February 2012: Conquering Market Data
Taming the Market Data Beast
Hedge funds are overwhelmed by market data -- and yet they want even more. How can smaller funds and prop shops tame the market data beast?
Plus: Market Data -- Looking Back to Get Ahead
Hedge fund managers are digging deep into yesterday's data to uncover a trading edge.
MARKET INTELLIGENCETraders Face Weak Hiring Prospects in 2012
Capital markets firms remain hungry for quants and risk management professionals. But quantitative analysts are likely to spurn Wall Street for more lucrative offers at social media powerhouses like Facebook or LinkedIn.
2012 Hedge Fund Outlook: Investors Expect Bright Year After Stormy 2011
Hedge fund assets should reach pre-crisis levels this year as investors bet big on the sector, experts predict.
INDUSTRY VOICENew Market Data Model Promises to Boost Trading Performance
Trading firms can cut costs, boost efficiencies and accelerate speed to market by embracing market data as a service.
FROM THE EDITORMarket Data: Pump Up the Volume
Even while everyone complains about the record-breaking volume of market data, buy-side traders want more.
PHOTO GALLERYFrom Fame to Fortune: 7 Former Pro Athletes Who Are Winning on Wall Street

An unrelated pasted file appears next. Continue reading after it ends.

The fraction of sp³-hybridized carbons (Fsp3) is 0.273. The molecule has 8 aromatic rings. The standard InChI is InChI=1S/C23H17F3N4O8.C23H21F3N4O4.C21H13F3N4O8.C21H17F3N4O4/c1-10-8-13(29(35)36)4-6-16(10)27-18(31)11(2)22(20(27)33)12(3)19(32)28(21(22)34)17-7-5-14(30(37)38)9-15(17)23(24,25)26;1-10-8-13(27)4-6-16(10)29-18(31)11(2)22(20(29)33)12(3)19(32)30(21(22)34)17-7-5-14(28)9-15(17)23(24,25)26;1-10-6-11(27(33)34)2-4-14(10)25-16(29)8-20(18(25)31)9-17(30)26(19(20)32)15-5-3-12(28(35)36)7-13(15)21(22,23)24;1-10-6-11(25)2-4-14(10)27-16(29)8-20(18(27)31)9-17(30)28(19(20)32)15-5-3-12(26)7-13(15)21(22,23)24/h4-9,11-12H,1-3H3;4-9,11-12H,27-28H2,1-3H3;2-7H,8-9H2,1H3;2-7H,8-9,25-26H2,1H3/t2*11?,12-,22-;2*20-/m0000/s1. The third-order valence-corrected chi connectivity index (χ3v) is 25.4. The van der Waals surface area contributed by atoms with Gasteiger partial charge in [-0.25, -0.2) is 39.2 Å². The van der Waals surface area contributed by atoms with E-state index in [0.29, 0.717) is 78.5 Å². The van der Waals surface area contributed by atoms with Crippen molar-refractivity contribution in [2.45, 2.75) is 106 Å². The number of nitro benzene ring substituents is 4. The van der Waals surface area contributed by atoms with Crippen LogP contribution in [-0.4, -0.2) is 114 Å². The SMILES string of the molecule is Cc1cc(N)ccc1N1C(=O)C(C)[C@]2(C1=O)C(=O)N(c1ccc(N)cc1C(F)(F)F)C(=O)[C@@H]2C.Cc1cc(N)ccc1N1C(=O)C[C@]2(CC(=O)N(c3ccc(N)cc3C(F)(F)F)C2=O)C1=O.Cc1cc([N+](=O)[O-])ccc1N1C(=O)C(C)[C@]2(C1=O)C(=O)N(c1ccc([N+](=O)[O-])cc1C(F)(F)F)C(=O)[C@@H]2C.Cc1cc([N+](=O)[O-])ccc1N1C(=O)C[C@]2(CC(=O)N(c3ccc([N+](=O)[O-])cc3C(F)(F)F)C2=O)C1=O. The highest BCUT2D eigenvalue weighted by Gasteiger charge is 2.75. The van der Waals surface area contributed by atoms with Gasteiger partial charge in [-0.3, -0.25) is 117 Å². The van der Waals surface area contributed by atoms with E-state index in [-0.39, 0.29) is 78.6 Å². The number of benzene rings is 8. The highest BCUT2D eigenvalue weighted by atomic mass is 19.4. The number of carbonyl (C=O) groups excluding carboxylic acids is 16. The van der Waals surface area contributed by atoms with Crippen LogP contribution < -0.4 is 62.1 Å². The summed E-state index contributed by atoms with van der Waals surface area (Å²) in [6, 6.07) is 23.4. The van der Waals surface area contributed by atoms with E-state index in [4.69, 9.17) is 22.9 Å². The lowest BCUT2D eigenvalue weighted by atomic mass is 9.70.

With the rush of competing in a pressurized environment that's reminiscent of their playing days and the lure of big paychecks, former star athletes, including Hall of Fame QB Steve Young, see finance as a natural second career.
DATA & INFRASTRUCTUREDespite Global Market Connectivity, Trading in Emerging Markets Remains a Challenge
Market data, workflow tools and other trading challenges are particularly painful hurdles in emerging markets.
STREET CREDIs a Shorter Trading Day the Cure for What Ails the Markets?
Volume at the close is way up, and retail investors are nowhere to be seen. Sometimes a sick market needs strong medicine. In this case, it could be a one-hour trading day.
AT THE CLOSEHFT Firms Brace for a New, Bolder SEC
The unfolding new year could see the arrival of a new, more powerful Securities and Exchange Commission. Now we'll have to see how high-frequency-trading firms react.